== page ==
We’d all like to take an indefinite holiday wouldn’t we? Just pack up and go somewhere where we could take part in any activity we wanted, get given a villa, eat and drink to our heart’s content? It does appear that the virtual world is really the only way we’d ever experience that, and the re-release of the Wii’s Go Vacation wants to give you all your virtual holiday needs.
You’re dropped on an island with the ultimate goal of just doing whatever you want, that’s it. There’s an array of activities to partake in, all of which have their own individual challenges to complete, and there’s also so much stuff outside of that too. If you were to ignore what the core game wants you to do you’ll find the resorts are full of photo opportunities, animals to discover, treasure chests to find, people to talk to, dogs to befriend, stunts to do, the list just grows and grows and if anything becomes a little dizzying.
To start with you’re asked to collect stamps by doing the activities the resorts throw up to you, collecting twenty of these then gets you your own villa (if only this worked in real life), which you can change the layout of, and furnish to your heart’s content. Then if you go out and take on more activities and complete more challenges you acquire keys which can be used to purchase more furnishing items for your abode, which, uhhh, does precisely nothing except stand there for you to look around.
The resorts are at least excellent places to explore, feeling like actual places full of hidey-holes and bursting with stuff to do. If anything, making your way around these places is probably more fun than taking part in the activities contained within. Having free reign to go wherever and do what you want to do feels much better than moving from point to point for the games. Then again, if you do just want to do the activities themselves you can just go back to the main menu and select whichever one you want to do from there.
The phrase wide as an ocean but deep as a puddle has never been so apt as it is for Go Vacation. There’s so much to do, but barely any of it requires any effort, and what effort needs to be expended comes because of poorly executed control systems. Taking part in stunt events for skiing, snowboarding or rollerblading is fun, but not so much for ATV, jet-ski and snowmobile riding. Building snowmen is fun for all of three seconds, the same can be said for water and snowball fights.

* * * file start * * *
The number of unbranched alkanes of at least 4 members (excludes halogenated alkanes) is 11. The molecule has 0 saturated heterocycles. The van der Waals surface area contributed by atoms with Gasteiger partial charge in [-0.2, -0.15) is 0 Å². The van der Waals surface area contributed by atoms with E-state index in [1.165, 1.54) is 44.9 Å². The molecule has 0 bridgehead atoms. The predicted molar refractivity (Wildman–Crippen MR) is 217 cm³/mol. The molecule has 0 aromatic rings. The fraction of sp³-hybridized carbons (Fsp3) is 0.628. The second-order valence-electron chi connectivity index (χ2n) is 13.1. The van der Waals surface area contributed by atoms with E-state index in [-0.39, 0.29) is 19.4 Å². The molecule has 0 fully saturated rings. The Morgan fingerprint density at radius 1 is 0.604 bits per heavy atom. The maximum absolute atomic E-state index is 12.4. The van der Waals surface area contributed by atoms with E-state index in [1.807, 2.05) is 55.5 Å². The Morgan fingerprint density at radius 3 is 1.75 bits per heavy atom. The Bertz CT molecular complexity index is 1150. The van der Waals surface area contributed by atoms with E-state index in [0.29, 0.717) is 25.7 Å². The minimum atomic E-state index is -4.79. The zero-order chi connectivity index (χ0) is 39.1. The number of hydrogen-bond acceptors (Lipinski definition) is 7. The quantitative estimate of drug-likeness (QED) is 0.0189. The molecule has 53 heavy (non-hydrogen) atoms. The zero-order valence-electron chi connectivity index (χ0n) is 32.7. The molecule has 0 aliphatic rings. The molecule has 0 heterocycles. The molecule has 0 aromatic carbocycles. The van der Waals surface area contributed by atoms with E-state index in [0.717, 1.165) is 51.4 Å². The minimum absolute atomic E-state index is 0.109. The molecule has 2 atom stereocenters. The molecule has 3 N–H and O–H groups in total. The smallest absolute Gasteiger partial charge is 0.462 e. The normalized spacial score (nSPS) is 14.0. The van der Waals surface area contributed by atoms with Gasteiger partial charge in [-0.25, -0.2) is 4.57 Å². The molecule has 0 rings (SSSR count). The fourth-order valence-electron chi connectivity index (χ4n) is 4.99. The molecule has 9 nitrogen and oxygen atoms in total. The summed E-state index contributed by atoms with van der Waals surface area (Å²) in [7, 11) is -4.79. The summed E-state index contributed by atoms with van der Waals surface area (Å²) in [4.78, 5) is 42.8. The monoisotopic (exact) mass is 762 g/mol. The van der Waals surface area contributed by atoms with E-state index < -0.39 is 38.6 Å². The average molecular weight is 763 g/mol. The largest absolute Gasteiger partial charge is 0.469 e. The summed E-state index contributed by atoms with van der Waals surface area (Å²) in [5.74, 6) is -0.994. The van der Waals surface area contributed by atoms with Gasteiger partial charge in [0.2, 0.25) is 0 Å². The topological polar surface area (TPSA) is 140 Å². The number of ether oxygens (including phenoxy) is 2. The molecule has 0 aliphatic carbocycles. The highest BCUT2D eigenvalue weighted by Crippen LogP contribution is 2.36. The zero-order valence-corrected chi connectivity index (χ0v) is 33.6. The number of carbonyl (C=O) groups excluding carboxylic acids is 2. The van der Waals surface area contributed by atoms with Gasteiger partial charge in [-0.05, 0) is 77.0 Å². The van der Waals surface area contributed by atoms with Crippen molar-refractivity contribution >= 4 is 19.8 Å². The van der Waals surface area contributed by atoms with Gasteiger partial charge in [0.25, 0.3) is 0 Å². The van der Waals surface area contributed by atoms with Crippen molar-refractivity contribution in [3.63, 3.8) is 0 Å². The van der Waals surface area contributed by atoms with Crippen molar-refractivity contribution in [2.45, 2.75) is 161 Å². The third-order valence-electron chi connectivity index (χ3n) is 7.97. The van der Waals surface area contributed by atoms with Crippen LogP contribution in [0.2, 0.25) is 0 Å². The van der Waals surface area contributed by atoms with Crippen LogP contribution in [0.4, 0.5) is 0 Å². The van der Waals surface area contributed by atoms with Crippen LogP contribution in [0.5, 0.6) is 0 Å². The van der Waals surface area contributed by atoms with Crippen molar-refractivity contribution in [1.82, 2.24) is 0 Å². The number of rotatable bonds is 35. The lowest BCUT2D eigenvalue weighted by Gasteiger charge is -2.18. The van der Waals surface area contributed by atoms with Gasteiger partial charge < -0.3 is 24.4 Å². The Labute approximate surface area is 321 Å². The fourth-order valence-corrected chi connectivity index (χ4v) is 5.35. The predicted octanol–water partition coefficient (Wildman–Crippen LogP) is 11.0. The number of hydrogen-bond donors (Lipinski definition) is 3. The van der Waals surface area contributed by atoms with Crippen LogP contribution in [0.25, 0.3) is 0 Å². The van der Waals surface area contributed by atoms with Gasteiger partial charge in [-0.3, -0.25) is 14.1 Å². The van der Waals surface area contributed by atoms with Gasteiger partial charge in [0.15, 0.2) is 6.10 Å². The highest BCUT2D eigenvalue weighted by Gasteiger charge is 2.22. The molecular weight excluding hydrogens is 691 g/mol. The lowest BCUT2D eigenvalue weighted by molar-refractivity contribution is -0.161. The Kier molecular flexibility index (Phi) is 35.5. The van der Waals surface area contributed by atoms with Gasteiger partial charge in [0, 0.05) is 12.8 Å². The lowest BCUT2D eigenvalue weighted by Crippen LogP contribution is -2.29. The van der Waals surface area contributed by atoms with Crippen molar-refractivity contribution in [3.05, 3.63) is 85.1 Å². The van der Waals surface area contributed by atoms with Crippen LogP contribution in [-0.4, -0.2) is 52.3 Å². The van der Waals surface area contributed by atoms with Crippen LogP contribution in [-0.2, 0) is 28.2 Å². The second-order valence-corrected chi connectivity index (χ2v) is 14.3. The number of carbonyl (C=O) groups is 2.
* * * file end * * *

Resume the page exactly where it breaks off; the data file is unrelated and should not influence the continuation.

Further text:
Most of the things to do are literally throwaway, like pie throwing, where you need to dodge pies thrown at you, or, pitch hitting, which is just hitting a baseball to break boards to rack up a score. Even games like tennis feel lacklustre due to floaty ball physics; a return to the glory days of Smash Court this is not. Each mode has what are regarded as ‘full’ or motion controls. Full being button presses while motion ones are for those of you who like to waggle.
The thing is, the stunt challenges require buttons for horizontal stunts, but still need you to waggle the controller to perform vertical ones; it’s odd, and gets you really odd looks on a 7am commute. Essentially what it boils down to is that so much effort has been put in to making sure Go Vacation has stuff in it to do that less thought was put into polishing those events until they were good, this is like Mario Sports Superstars all over again. Removing a whole chunk of events would not have hurt the game at all, so much of this is going to be forgotten or just plain ignored once the original stamp has been acquired. I mean, there are daily challenges to take part in, which randomly pick something or other for you to achieve, but these will still be largely ignored if they’re for events that are, well, a bit shit.
I guess if you were to consider Go Vacation on wealth of content alone you can’t fault it. There’s a load of stuff to do, but it’s completely devoid of substance and won’t take you long to make your way through, and once you’ve done it, there’ll be little determination to go back. Yes, you can play with others, but even then the appeal wanes quickly. This kind of harks back to the days when the Wii was taking off massively and people wanted to put software onto it that encouraged people to waggle away as much as possible, while the initial appeal is sound, in the long term Go Vacation just doesn’t encourage repeat visits.
Loads of stuff to do
Could do with less content
Events needed more attention
Controls needed more work